Best of both prawn and ramen at Le Shrimp Ramen
Seafood ranks high on Singaporeans' love list, with prawns among the star players. And when it comes to cuisines, we are clearly obsessed with Japanese.
The Paradise Group has combined these two favourites and came up with the prawn-broth ramen.
The foundation of the ramen at Le Shrimp Ramen is the broth. The restaurant bakes the prawns, then grinds them down before it is cooked with conpoy and spices, such as star anise and white peppercorn.
The result is an umami-laden broth that has a hint of sweetness and a touch of spice.
This broth is the base of the star dish, the photogenic le signature trio shrimp ramen ($19.90).
The prawns, ebiko prawn paste and prawn dumplings add to the extravaganza, propped up by the smooth Chinese noodles.
This is appealing to the eyes and the nostrils, but the overall feel is not as robust as I had hoped - there is just something slightly lacking.
But for a dish brimming with ingredients and under $20, this is great value.
On the other hand, the less flashy ebiko prawn paste balls with chilli vinaigrette ($12.90) caught my attention.
The prawn paste balls are generous in size and sweetness, but it is that gloriously addictive chilli vinaigrette that won me over.
The peppercorn will hit you hard though, so be prepared. I almost choked at first bite.
You can order the red garoupa with pickled vegetables tonkatsu as a soup ($17.90) or with ramen ($18.90).
I had it as a soup, and I love that blast of saltiness that the pickled vegetable brings, which complements the sweetness of the chunks of fish.
There is a tinge of spice but it is more a suggestion than an actual presence. It whets the appetite and is immensely satisfying. For me, it is the perfect convalescence food.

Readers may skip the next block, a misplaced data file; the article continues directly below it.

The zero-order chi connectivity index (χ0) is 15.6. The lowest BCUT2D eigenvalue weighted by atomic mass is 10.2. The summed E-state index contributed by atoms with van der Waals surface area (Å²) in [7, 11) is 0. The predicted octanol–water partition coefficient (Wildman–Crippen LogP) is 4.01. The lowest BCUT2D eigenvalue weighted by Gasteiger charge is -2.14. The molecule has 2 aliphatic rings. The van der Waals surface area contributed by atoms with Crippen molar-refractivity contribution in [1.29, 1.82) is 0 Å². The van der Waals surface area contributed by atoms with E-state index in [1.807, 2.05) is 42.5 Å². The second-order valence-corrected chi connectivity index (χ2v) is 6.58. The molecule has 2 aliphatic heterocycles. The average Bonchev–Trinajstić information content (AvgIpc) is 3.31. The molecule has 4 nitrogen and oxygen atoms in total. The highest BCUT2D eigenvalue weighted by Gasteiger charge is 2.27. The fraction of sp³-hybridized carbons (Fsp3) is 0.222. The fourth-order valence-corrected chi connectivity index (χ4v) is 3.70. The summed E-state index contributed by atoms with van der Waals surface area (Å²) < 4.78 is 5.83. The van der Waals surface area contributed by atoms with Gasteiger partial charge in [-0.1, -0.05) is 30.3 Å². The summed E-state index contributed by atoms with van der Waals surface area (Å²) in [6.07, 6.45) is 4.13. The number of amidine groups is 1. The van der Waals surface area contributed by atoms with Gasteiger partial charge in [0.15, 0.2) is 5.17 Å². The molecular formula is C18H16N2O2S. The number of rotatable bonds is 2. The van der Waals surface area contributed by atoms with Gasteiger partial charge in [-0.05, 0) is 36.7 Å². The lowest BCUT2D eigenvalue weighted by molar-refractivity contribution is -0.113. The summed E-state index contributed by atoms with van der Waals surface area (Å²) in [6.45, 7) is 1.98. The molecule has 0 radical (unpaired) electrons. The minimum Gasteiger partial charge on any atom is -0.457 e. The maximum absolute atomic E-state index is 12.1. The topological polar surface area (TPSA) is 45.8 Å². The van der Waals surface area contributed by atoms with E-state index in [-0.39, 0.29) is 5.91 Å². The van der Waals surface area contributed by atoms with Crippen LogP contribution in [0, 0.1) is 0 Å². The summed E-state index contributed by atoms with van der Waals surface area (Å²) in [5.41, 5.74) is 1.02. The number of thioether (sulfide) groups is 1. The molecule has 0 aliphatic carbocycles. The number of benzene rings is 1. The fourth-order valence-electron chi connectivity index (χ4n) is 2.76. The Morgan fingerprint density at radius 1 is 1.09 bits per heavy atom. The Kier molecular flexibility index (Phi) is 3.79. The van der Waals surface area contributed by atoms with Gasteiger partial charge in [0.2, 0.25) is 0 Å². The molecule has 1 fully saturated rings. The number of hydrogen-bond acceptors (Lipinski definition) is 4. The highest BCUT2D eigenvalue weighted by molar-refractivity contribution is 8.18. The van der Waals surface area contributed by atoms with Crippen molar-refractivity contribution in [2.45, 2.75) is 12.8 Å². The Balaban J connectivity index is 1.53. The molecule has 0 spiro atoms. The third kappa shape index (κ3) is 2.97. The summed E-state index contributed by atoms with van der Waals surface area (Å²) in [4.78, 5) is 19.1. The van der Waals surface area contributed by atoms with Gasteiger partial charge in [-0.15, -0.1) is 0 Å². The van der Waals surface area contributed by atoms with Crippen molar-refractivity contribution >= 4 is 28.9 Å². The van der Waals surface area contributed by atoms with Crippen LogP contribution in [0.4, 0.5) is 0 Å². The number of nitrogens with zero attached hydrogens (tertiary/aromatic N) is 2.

The braised pork with scallion ($6.90) is also something that you can order on its own or with ramen.
While the meat is tender, the level of saltiness is challenging for me. A little goes a long way, and ramen will take the edge off a little.
Let us be honest, the side dishes are not outstanding.
The crispy chicken cutlet ($6.90) is decent but not particularly exciting, while the twister prawn roll ($5.90) is ho-hum.
When you are at Le Shrimp, calories - and cholesterol - should not be wasted on these side dishes when the mains are tasty enough.
MAKE YOUR OWN PEN CAI
If you need a Chinese New Year dish in a jiffy, New Moon's Premium Prosperity Abalone Treasure Pot ($118, available at most supermarkets) is a good solution. Just heat it up and you are ready to serve. It comes with 10 baby abalone and a doubled boiled chicken soup base. You can serve it in the free yuan yang steamboat pot (worth $139) that comes with each purchase.
The exclusive Iconic Wine dinner returns for a second run on Jan 31 at Origin Grill (Shangri-La Hotel Singapore, Tel: 6213-4595). It will highlight nine rare wines paired with a degustation set menu. There are only 10 spaces, at $1,380 each.
For tomorrow only, Uma Uma Millenia Walk (Tel: 6837-0827) is offering a one-for-one promotion on eight types of ramen from 11.30am to 10pm. This is only for dine-in and no reservations are allowed. Terms and conditions also apply.
From Jan 18, head to MO Bar (Mandarin Oriental Singapore, Tel: 6885-3500) for its Chinese New Year cocktail named The Golden Fortune ($26), featuring ingredients such as bak kwa-infused gin, vermouth and egg white. Now you know where you can go if the family gathering gets too much to handle.